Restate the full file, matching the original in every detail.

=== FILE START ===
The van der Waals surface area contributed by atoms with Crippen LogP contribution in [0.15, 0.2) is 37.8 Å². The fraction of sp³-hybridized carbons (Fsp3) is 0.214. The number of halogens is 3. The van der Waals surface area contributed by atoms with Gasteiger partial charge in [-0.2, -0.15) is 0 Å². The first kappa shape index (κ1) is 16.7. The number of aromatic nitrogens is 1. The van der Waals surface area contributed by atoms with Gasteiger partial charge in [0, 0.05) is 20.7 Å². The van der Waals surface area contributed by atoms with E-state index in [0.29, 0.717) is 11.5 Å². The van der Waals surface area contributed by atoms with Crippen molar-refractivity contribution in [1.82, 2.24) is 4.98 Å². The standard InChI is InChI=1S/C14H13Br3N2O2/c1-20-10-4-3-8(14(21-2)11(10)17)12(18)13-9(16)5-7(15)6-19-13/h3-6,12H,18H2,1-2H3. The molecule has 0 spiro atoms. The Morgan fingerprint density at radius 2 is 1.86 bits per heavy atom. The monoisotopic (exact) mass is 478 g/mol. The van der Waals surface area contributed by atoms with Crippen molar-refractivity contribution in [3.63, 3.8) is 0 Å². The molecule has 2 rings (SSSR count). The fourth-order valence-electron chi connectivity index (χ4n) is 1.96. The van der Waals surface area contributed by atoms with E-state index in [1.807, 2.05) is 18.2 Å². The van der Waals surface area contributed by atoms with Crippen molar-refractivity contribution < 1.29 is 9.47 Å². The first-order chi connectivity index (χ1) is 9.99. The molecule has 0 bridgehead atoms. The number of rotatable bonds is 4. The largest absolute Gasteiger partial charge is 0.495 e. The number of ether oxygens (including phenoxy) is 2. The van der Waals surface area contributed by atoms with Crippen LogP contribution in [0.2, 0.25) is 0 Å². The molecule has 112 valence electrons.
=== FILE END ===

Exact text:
The van der Waals surface area contributed by atoms with Crippen LogP contribution in [0.15, 0.2) is 37.8 Å². The fraction of sp³-hybridized carbons (Fsp3) is 0.214. The number of halogens is 3. The van der Waals surface area contributed by atoms with Gasteiger partial charge in [-0.2, -0.15) is 0 Å². The first kappa shape index (κ1) is 16.7. The number of aromatic nitrogens is 1. The van der Waals surface area contributed by atoms with Gasteiger partial charge in [0, 0.05) is 20.7 Å². The van der Waals surface area contributed by atoms with E-state index in [0.29, 0.717) is 11.5 Å². The van der Waals surface area contributed by atoms with Crippen molar-refractivity contribution in [1.82, 2.24) is 4.98 Å². The standard InChI is InChI=1S/C14H13Br3N2O2/c1-20-10-4-3-8(14(21-2)11(10)17)12(18)13-9(16)5-7(15)6-19-13/h3-6,12H,18H2,1-2H3. The molecule has 0 spiro atoms. The Morgan fingerprint density at radius 2 is 1.86 bits per heavy atom. The monoisotopic (exact) mass is 478 g/mol. The van der Waals surface area contributed by atoms with Crippen molar-refractivity contribution in [3.63, 3.8) is 0 Å². The molecule has 2 rings (SSSR count). The fourth-order valence-electron chi connectivity index (χ4n) is 1.96. The van der Waals surface area contributed by atoms with E-state index in [1.807, 2.05) is 18.2 Å². The van der Waals surface area contributed by atoms with Crippen molar-refractivity contribution < 1.29 is 9.47 Å². The first-order chi connectivity index (χ1) is 9.99. The molecule has 0 bridgehead atoms. The number of rotatable bonds is 4. The largest absolute Gasteiger partial charge is 0.495 e. The number of ether oxygens (including phenoxy) is 2. The van der Waals surface area contributed by atoms with Crippen LogP contribution in [0.2, 0.25) is 0 Å². The molecule has 112 valence electrons.